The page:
“Traffic, including commercial vehicles, has continued to increase on the Pennsylvania Turnpike since 2012,” DeFebo said.
The seeds of the Turnpike’s money problems were planted nearly a decade ago with the passage of Act 44 in 2007.
The law broadened the agency’s responsibilities beyond the turnpike to include funding other transportation needs. Under Act 44, turnpike officials must pay $450 million a year to help fund public transit.
To help cover the costs, Interstate 80 was supposed to be turned into a toll road, managed by the commission.
It didn’t work out that way. The federal government rejected the I-80 tolling plan, but Act 44 — and the annual $450 million payment — remained law.
Some relief came in 2013, when Act 89 cut the annual transfer to $50 million starting in 2023. But as DePasquale points out, that means public transit systems around the state face a looming $400 million shortfall.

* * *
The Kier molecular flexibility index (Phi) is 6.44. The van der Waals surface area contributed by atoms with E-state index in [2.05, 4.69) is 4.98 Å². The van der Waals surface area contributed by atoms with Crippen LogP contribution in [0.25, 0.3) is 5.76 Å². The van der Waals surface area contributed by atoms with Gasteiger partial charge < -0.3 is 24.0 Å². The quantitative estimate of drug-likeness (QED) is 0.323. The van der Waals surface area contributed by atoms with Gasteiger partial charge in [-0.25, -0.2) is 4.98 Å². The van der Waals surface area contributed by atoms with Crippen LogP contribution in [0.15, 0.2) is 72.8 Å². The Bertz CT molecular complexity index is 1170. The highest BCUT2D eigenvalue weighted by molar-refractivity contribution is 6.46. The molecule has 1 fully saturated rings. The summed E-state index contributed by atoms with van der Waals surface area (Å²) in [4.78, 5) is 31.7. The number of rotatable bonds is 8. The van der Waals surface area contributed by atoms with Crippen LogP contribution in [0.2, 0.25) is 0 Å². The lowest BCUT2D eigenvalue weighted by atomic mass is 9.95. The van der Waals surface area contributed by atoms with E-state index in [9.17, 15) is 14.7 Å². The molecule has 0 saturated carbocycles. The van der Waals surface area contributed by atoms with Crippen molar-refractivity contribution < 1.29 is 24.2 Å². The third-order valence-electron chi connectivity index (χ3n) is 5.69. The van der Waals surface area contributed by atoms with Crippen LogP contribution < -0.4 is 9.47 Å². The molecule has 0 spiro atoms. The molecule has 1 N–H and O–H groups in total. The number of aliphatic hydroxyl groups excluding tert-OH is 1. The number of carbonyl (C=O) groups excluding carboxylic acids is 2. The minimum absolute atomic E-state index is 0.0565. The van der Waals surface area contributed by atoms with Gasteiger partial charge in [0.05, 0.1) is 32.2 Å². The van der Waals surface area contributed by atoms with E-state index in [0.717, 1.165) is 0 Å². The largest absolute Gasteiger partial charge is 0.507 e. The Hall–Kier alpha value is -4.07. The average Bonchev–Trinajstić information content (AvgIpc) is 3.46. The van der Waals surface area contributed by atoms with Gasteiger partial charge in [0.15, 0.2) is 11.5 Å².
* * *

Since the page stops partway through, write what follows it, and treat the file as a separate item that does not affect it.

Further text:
DePasquale adds that the Turnpike’s own numbers suggest trouble ahead.
Based on numbers provided by a consultant, the turnpike is relying on projections calling for a 215 percent increase in toll revenue between 2015 and 2035 and a 44 percent increase in traffic volume through 2044, the audit found.
Before Act 44, the commission only increased tolls five times in 64 years, the audit pointed out. Since the passage of Act 44 and because of an increasing debt load, tolls have gone up each year since 2009, with increases outpacing inflation.
Higher tolls bump up against another problem for the Turnpike: traffic volume has remained “relatively flat” over the last decade, which means that the turnpike must increase both usage and tolls, DePasquale said.